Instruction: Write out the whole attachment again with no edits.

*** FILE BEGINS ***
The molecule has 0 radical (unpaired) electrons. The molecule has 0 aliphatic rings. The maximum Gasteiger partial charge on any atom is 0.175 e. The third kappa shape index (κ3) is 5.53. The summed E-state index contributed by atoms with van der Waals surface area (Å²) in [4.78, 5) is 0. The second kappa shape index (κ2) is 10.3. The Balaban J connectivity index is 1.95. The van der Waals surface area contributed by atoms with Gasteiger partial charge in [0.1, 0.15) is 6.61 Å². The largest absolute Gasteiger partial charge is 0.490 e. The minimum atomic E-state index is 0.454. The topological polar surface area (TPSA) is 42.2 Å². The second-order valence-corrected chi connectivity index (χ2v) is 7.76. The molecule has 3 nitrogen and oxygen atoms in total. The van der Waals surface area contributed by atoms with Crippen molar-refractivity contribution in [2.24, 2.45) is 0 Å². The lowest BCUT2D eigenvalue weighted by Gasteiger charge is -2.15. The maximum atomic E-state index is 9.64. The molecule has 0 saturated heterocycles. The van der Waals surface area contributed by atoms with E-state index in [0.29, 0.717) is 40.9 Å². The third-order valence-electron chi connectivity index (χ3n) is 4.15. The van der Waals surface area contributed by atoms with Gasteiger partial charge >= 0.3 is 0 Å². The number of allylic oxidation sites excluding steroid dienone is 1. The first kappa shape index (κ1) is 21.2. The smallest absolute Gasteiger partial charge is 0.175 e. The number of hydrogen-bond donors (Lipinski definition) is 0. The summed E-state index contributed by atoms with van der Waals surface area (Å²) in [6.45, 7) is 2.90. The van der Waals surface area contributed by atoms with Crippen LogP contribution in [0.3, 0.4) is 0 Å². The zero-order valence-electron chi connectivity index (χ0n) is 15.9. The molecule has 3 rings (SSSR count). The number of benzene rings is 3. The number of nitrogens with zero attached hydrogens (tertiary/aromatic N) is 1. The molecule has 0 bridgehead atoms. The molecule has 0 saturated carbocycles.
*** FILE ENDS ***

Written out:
The molecule has 0 radical (unpaired) electrons. The molecule has 0 aliphatic rings. The maximum Gasteiger partial charge on any atom is 0.175 e. The third kappa shape index (κ3) is 5.53. The summed E-state index contributed by atoms with van der Waals surface area (Å²) in [4.78, 5) is 0. The second kappa shape index (κ2) is 10.3. The Balaban J connectivity index is 1.95. The van der Waals surface area contributed by atoms with Gasteiger partial charge in [0.1, 0.15) is 6.61 Å². The largest absolute Gasteiger partial charge is 0.490 e. The minimum atomic E-state index is 0.454. The topological polar surface area (TPSA) is 42.2 Å². The second-order valence-corrected chi connectivity index (χ2v) is 7.76. The molecule has 3 nitrogen and oxygen atoms in total. The van der Waals surface area contributed by atoms with Crippen molar-refractivity contribution in [2.24, 2.45) is 0 Å². The lowest BCUT2D eigenvalue weighted by Gasteiger charge is -2.15. The maximum atomic E-state index is 9.64. The molecule has 0 saturated heterocycles. The van der Waals surface area contributed by atoms with E-state index in [0.29, 0.717) is 40.9 Å². The third-order valence-electron chi connectivity index (χ3n) is 4.15. The van der Waals surface area contributed by atoms with Gasteiger partial charge >= 0.3 is 0 Å². The number of allylic oxidation sites excluding steroid dienone is 1. The first kappa shape index (κ1) is 21.2. The smallest absolute Gasteiger partial charge is 0.175 e. The number of hydrogen-bond donors (Lipinski definition) is 0. The summed E-state index contributed by atoms with van der Waals surface area (Å²) in [6.45, 7) is 2.90. The van der Waals surface area contributed by atoms with Crippen LogP contribution in [0.3, 0.4) is 0 Å². The zero-order valence-electron chi connectivity index (χ0n) is 15.9. The molecule has 3 rings (SSSR count). The number of benzene rings is 3. The number of nitrogens with zero attached hydrogens (tertiary/aromatic N) is 1. The molecule has 0 bridgehead atoms. The molecule has 0 saturated carbocycles.